10 Map Health and Development Resources Ask people:  To name and describe the location of key health and development resources that the community values, such as:  Healers  Opinion leaders  Medicine shops  Local associations, etc.  About major sub-divisions (e.g., wards, communities, kindreds/clans and settlements) 10

11 Map Resources for Women  Specifically ask about resources—people and organizations—to whom pregnant women go for advice and help, for example:  Where do they get advice?  Are there women who regularly deliver babies?  Where do they get medicines?  From whom do they get financial, emotional and other support?  Take notes during the meeting 11

12 Identify Women’s Associations and Support Groups 12

13 Use the Social Mapping Information At the community meeting, encourage people to use the information generated to help plan program development, for example:  Develop criteria for the best types of people to serve as community-directed distributors (CDDs)—for example, for malaria in pregnancy (MIP) programming  Determine sub-communities (e.g., kindreds/clans, settlements, neighborhoods) that could form the basis of selecting CDDs) 13

14 If There Is Time, Actual Maps Can Be Drawn and Kept with the Community 14

15 Mapping Varies by Type of Community Many factors influence a community’s structure, organization and networks, such as:  The status and concentration of the services in the area  Whether it is urban or rural  The way people utilize the services that are available 15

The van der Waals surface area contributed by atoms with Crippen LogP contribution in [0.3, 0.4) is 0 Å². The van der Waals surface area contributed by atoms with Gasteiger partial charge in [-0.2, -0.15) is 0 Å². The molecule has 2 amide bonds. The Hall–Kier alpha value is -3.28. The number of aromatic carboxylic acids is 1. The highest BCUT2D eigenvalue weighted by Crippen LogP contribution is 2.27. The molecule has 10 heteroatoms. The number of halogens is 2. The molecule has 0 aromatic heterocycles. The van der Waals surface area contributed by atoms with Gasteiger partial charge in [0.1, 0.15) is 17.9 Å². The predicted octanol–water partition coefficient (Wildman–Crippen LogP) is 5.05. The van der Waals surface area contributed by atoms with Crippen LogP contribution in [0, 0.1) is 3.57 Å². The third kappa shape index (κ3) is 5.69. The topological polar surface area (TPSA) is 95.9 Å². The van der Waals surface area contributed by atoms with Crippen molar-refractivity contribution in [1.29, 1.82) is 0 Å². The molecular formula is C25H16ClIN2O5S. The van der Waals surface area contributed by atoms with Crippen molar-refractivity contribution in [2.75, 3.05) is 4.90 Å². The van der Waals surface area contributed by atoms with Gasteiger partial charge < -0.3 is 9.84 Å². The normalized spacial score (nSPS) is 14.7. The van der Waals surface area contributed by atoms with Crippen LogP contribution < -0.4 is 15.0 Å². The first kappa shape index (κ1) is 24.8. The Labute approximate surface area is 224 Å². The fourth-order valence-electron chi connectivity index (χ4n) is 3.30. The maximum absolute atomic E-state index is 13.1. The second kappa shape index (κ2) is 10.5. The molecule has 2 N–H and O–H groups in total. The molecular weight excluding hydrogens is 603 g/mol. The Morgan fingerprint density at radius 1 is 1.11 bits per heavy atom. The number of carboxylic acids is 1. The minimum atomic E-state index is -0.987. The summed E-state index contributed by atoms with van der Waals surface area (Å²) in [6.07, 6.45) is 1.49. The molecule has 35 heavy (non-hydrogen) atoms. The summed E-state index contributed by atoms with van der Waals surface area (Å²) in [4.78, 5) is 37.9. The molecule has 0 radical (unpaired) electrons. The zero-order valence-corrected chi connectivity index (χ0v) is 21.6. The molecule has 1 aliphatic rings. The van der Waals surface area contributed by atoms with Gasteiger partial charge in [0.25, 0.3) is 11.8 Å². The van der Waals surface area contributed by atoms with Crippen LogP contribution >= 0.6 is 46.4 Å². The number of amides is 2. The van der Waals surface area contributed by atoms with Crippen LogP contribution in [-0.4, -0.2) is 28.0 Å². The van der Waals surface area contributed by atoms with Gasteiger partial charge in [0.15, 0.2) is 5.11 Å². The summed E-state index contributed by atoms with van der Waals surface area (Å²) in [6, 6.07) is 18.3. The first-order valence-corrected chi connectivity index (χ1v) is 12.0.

16 16 Rural and Urban Communities Some Rural Issues  Greater community cohesion and identity  Smaller and more dispersed units  Seasonal habitations (e.g., farm hamlets)  Generally poorer  Can you think of other examples? Some Urban Issues  Weaker identity and cohesion  More compact, but people travel far for work and social needs  Financial gain often supersedes other social needs  Greater divide between poverty and wealth

17 Chart the Mapping Results for Malaria in Pregnancy Community ResourceSpecific Examples Names of women leaders Names of community sub- sections (e.g., kindreds/clans, settlements) Names and locations of health resources—public, private, indigenous Names of key women’s social groups Other special resources for pregnant women 17

18 Discussion—A Look at Other Issues  Let’s think of another health issue, for example:  Community management of child illness  Food security  Home-based care for people with HIV  What are the community resources we would need to find and map for these issues? 18

19 Chart the Results for Another Health Issue Community ResourceSpecific Examples Names of leaders Names of community sub- sections (e.g., kindreds/clans, settlements) Names and locations of health resources—public, private, indigenous Names of key social groups Other special resources 19

20 Summary and Conclusions  Community members’ involvement in social mapping can help them learn more about problems and resources in their community  Service issues like access and equity are more easily visualized by community members  Community participation in mapping makes community landmarks and identity more visible  Mapping helps link people in need with the services and resources they need 20